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Blessings over the Torah
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This is, understandably a very sensitive subject. I have no desire to offend anyone; I just wish to explain Jewish Law.
First and foremost, it is vital to understand that a principle of Orthodox Judaism is that we cannot permit anything that Jewish law has previously forbidden. It is the very essence of Orthodox Judaism that Jewish Law cannot allow and has not allowed such changes to take place, and that this has never taken place in all of our history (with one minor exception, possibly -- that the Rabbis permitted writing down the basics of the Oral Torah -- the Talmud -- to prevent its being forgotten or changed).
Thus, we cannot change the Laws of the Torah by permitting what the Torah has forbidden, or by being more lenient than the Torah allows. This is axiomatic in Torah Judaism. Therefore, to us, any order that makes such a change, is to us heretical.
Of course, this applies not only to groups, but to individuals as well. Each Jew must do his or her best to keep the Torah fully, as much as is applicable to that person. Likewise, a convert must assume firm resolve to perform all the Commandments that will be relevant to him/her. A convert, at the time of conversion, must intend to keep the Commandments. If at the time of conversion s/he has (or had) no intention of keeping the Commandments, the conversion is not valid.
It is forbidden to convert someone who has an ulterior motive for converting. But if it should happen that a person converts and assumes all the Commandments, and we find out afterwards that s/he had an ulterior motive, the conversion is still valid.(1)
However, not assuming the responsibility of observing the Torah is another matter. The convert must declare before the full Court his intention to fulfill the Commandments. If he failed to do so, the conversion was never valid at all.(2)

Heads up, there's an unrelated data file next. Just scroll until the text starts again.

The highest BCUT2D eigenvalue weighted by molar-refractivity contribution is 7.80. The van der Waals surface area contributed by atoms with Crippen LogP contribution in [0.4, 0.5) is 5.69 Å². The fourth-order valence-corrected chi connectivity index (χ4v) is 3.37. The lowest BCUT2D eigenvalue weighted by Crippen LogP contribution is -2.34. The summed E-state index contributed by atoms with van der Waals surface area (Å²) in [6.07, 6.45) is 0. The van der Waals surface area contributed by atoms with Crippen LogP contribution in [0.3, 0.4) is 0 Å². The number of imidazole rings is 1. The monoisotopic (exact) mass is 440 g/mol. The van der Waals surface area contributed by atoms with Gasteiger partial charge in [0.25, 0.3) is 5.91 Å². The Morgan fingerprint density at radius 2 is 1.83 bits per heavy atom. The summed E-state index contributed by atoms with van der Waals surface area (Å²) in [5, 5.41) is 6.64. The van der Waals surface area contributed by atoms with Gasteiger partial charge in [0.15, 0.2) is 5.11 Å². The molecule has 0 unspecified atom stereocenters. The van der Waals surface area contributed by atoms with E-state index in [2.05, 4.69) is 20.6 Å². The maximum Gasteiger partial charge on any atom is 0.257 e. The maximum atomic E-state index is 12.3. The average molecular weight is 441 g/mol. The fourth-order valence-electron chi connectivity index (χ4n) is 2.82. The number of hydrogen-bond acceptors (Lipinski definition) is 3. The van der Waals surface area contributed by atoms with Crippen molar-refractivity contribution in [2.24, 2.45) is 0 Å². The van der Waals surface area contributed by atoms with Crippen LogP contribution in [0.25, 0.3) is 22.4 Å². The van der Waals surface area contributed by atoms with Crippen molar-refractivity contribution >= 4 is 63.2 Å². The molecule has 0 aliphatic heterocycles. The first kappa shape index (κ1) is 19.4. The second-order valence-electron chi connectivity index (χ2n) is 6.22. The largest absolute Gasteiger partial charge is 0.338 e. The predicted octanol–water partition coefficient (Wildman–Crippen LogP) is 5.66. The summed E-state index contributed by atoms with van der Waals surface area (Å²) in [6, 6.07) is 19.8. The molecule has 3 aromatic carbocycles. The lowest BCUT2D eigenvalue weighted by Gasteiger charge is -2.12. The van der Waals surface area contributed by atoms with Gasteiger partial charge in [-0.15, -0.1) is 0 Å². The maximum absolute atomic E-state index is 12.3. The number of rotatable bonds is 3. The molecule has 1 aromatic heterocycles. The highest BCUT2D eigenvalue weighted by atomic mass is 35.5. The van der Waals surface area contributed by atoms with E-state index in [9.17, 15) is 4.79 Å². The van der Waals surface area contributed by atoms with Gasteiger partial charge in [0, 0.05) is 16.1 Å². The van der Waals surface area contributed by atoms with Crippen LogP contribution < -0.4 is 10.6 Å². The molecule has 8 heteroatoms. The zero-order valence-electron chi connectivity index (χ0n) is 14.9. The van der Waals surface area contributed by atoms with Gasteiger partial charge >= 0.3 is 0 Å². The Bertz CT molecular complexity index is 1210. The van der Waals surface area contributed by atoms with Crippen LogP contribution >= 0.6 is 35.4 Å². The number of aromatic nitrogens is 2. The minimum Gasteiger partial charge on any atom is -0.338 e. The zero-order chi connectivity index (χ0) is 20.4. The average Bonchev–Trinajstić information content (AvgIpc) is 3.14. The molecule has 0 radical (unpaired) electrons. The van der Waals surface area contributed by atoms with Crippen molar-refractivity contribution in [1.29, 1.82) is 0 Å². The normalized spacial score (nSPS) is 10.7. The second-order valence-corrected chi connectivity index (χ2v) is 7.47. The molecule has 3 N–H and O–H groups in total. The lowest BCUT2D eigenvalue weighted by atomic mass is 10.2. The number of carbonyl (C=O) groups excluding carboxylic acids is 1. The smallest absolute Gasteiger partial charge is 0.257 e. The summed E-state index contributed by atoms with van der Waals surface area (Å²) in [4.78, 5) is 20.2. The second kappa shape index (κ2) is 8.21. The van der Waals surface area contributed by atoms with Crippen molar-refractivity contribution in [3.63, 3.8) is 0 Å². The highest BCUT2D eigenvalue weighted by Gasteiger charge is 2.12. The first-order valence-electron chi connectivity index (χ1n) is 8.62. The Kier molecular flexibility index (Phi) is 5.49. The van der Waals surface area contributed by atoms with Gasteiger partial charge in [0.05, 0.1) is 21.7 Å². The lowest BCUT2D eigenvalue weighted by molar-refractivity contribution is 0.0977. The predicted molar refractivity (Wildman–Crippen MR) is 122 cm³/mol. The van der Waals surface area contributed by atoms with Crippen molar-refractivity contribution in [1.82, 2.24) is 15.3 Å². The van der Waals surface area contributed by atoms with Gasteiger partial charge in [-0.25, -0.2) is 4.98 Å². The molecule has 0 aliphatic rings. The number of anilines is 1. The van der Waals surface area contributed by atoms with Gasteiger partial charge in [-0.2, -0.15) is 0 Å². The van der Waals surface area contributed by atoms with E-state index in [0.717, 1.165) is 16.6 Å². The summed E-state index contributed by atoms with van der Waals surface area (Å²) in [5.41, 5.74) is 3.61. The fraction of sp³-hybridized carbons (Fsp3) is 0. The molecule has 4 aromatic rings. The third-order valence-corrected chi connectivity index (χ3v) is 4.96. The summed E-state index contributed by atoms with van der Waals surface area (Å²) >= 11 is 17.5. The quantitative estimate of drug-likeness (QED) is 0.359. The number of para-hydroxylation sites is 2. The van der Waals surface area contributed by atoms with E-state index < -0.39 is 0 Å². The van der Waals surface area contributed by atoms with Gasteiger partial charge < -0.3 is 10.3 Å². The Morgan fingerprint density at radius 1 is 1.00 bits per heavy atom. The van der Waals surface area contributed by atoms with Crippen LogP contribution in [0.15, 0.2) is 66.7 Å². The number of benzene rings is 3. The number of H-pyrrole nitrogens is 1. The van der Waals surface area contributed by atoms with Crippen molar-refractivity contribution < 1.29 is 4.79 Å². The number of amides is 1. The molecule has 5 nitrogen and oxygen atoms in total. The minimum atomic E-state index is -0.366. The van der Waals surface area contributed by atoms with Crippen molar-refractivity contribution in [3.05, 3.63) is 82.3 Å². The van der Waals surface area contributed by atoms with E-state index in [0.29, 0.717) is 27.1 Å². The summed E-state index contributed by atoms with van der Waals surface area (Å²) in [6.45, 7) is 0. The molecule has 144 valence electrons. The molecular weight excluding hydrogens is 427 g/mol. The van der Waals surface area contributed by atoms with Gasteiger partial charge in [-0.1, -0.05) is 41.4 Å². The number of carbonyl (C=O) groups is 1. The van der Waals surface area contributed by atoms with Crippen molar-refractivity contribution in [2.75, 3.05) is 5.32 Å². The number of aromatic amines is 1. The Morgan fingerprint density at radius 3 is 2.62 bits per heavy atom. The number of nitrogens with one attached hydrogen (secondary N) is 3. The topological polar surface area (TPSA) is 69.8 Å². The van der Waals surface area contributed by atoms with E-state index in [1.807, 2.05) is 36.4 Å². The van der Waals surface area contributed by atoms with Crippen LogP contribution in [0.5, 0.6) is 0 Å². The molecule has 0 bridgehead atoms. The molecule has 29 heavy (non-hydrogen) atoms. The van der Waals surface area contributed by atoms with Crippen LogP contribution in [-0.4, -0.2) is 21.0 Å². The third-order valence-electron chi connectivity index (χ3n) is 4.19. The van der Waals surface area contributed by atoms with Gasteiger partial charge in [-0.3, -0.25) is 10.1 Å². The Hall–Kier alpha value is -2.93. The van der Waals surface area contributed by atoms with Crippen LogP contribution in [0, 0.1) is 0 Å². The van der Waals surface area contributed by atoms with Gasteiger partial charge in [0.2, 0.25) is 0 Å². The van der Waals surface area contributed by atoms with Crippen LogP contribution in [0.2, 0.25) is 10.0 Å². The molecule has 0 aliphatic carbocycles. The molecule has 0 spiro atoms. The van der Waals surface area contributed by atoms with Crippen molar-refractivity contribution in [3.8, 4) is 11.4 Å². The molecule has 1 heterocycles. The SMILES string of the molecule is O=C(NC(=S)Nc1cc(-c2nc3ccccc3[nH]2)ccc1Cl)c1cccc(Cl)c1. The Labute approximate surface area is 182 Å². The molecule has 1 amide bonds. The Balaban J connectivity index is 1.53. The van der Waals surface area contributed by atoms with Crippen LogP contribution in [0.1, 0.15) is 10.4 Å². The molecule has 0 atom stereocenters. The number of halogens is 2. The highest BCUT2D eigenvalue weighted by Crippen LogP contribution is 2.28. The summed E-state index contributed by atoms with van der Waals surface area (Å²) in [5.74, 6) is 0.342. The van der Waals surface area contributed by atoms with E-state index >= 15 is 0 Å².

When converting to non-Orthodoxy, whether it be Reform, Conservative, or Reconstructionist, one is ipso facto assuming very few (in some cases none) of the Commandments.
In other words, in most cases of non-Orthodox "conversion," no conversion has taken place at all.
There are yet other issues. The presiding Judges must also act as witnesses to the conversion. A conversion is valid only if the witnesses themselves are valid witnesses in a Jewish Court. This has nothing to do with affiliation. An Orthodox Jew could be an invalid witness as well. Here are some of the disqualifications: someone who eats non-kosher food; one who publicly does not keep Sabbath or the Holidays, even if the infraction is minor; a gambler; a proven defrauder; a usurer; a freethinker; a heretic; or someone who has sworn falsely in court. Anyone who publicly does not fulfill even only one Jewish Law is not valid as a witness. (Past behavior, now corrected, usually does not count.) And not only sinners, but also someone who knows little or no Torah, even if he's Orthodox, is not acceptable as a Rabbinic Judge.(4)
If the conversion has not been witnessed by people whom Jewish Law accepts as valid witnesses, no matter what their affiliation, Orthodox Judaism cannot accept that conversion.
These are just some of the reasons that make non-Orthodox conversions very problematic.
A friend of mine (an Orthodox Jew) is a convert who was first converted Conservative. He later learned about Orthodox Judaism, and decided this was what he wanted.
There was an interesting wrinkle in his case. The people witnessing his conversion were actually Orthodox. In the Midwestern town in which they lived there was no Orthodox synagogue in which to pray, so these aged Orthodox men prayed with the Conservative. The key factor here is that even though they were part of a conservative community, and prayed in a Conservative synagogue, they were fully and properly Observant. Thus, it seemed possible that his conversion, though it was done by the Conservative, could have been Halachically valid.
But then the Rabbi handling his Orthodox conversion discovered a very pivotal piece of information. The conservative official had failed to inform and teach this convert properly. He had refused to teach him the very basic Principle of Jewish Faith that the entire Torah -- both the Written and Oral Torah -- was created and composed by G-d, and given to us by G-d via great and open miracles at Mount Sinai. Furthermore, the Torah has not been changed since G-d composed it.